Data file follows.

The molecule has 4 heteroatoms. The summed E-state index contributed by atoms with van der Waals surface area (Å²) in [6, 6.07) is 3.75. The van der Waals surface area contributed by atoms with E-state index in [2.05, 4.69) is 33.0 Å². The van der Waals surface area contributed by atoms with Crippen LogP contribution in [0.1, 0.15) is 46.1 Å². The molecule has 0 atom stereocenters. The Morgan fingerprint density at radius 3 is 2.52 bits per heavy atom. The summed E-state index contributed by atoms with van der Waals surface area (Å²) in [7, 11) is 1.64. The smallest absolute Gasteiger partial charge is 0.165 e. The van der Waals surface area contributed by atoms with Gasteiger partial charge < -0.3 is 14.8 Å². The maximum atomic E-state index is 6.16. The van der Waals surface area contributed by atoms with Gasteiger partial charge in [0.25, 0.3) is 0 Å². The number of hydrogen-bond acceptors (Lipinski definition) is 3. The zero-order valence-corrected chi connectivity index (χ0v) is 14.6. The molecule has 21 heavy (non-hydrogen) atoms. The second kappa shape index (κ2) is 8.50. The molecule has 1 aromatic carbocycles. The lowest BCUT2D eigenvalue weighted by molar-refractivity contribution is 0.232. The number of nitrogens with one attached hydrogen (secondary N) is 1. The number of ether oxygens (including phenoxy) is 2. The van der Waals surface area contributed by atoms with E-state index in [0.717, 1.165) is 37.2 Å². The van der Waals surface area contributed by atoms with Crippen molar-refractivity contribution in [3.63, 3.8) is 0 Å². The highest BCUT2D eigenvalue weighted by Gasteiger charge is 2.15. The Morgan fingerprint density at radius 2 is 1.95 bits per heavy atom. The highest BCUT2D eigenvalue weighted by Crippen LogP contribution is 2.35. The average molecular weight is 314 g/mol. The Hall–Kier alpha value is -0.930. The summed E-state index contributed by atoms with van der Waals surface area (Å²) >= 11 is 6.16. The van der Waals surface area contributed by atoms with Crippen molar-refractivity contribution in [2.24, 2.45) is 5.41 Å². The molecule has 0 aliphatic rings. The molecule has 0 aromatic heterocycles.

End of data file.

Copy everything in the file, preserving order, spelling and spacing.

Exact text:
The molecule has 4 heteroatoms. The summed E-state index contributed by atoms with van der Waals surface area (Å²) in [6, 6.07) is 3.75. The van der Waals surface area contributed by atoms with E-state index in [2.05, 4.69) is 33.0 Å². The van der Waals surface area contributed by atoms with Crippen LogP contribution in [0.1, 0.15) is 46.1 Å². The molecule has 0 atom stereocenters. The Morgan fingerprint density at radius 3 is 2.52 bits per heavy atom. The summed E-state index contributed by atoms with van der Waals surface area (Å²) in [7, 11) is 1.64. The smallest absolute Gasteiger partial charge is 0.165 e. The van der Waals surface area contributed by atoms with Gasteiger partial charge < -0.3 is 14.8 Å². The maximum atomic E-state index is 6.16. The van der Waals surface area contributed by atoms with Gasteiger partial charge in [0.25, 0.3) is 0 Å². The number of hydrogen-bond acceptors (Lipinski definition) is 3. The zero-order valence-corrected chi connectivity index (χ0v) is 14.6. The molecule has 21 heavy (non-hydrogen) atoms. The second kappa shape index (κ2) is 8.50. The molecule has 1 aromatic carbocycles. The lowest BCUT2D eigenvalue weighted by molar-refractivity contribution is 0.232. The number of nitrogens with one attached hydrogen (secondary N) is 1. The number of ether oxygens (including phenoxy) is 2. The van der Waals surface area contributed by atoms with E-state index in [0.717, 1.165) is 37.2 Å². The van der Waals surface area contributed by atoms with Crippen molar-refractivity contribution in [3.63, 3.8) is 0 Å². The highest BCUT2D eigenvalue weighted by Gasteiger charge is 2.15. The Morgan fingerprint density at radius 2 is 1.95 bits per heavy atom. The highest BCUT2D eigenvalue weighted by Crippen LogP contribution is 2.35. The average molecular weight is 314 g/mol. The Hall–Kier alpha value is -0.930. The summed E-state index contributed by atoms with van der Waals surface area (Å²) >= 11 is 6.16. The van der Waals surface area contributed by atoms with Crippen molar-refractivity contribution in [2.24, 2.45) is 5.41 Å². The molecule has 0 aliphatic rings. The molecule has 0 aromatic heterocycles.